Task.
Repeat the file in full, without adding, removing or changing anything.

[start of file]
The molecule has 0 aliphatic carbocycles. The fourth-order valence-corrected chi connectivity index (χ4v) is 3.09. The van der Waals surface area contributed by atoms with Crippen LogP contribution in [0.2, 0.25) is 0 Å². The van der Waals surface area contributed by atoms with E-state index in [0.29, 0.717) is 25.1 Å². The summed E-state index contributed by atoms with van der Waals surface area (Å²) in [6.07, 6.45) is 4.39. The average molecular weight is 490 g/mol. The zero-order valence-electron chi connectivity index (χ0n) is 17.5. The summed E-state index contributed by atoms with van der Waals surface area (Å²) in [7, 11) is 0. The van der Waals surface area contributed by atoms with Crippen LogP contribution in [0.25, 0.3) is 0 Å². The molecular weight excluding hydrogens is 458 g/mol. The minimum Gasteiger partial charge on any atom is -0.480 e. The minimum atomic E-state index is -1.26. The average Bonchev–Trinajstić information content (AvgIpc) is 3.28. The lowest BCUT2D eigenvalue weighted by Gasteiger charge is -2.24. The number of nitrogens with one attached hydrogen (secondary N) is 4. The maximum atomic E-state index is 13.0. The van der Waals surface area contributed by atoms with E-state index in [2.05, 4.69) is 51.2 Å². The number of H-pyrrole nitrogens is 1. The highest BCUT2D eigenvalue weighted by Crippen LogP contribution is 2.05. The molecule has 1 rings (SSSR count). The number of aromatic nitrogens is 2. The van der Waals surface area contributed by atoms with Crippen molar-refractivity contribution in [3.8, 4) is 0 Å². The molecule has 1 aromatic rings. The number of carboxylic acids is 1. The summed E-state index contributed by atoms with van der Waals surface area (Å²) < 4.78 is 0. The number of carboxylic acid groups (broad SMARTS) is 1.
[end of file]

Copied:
The molecule has 0 aliphatic carbocycles. The fourth-order valence-corrected chi connectivity index (χ4v) is 3.09. The van der Waals surface area contributed by atoms with Crippen LogP contribution in [0.2, 0.25) is 0 Å². The van der Waals surface area contributed by atoms with E-state index in [0.29, 0.717) is 25.1 Å². The summed E-state index contributed by atoms with van der Waals surface area (Å²) in [6.07, 6.45) is 4.39. The average molecular weight is 490 g/mol. The zero-order valence-electron chi connectivity index (χ0n) is 17.5. The summed E-state index contributed by atoms with van der Waals surface area (Å²) in [7, 11) is 0. The van der Waals surface area contributed by atoms with Crippen LogP contribution in [0.25, 0.3) is 0 Å². The molecular weight excluding hydrogens is 458 g/mol. The minimum Gasteiger partial charge on any atom is -0.480 e. The minimum atomic E-state index is -1.26. The average Bonchev–Trinajstić information content (AvgIpc) is 3.28. The lowest BCUT2D eigenvalue weighted by Gasteiger charge is -2.24. The number of nitrogens with one attached hydrogen (secondary N) is 4. The maximum atomic E-state index is 13.0. The van der Waals surface area contributed by atoms with E-state index in [2.05, 4.69) is 51.2 Å². The number of H-pyrrole nitrogens is 1. The highest BCUT2D eigenvalue weighted by Crippen LogP contribution is 2.05. The molecule has 1 rings (SSSR count). The number of aromatic nitrogens is 2. The van der Waals surface area contributed by atoms with Crippen molar-refractivity contribution in [3.8, 4) is 0 Å². The molecule has 1 aromatic rings. The number of carboxylic acids is 1. The summed E-state index contributed by atoms with van der Waals surface area (Å²) < 4.78 is 0. The number of carboxylic acid groups (broad SMARTS) is 1.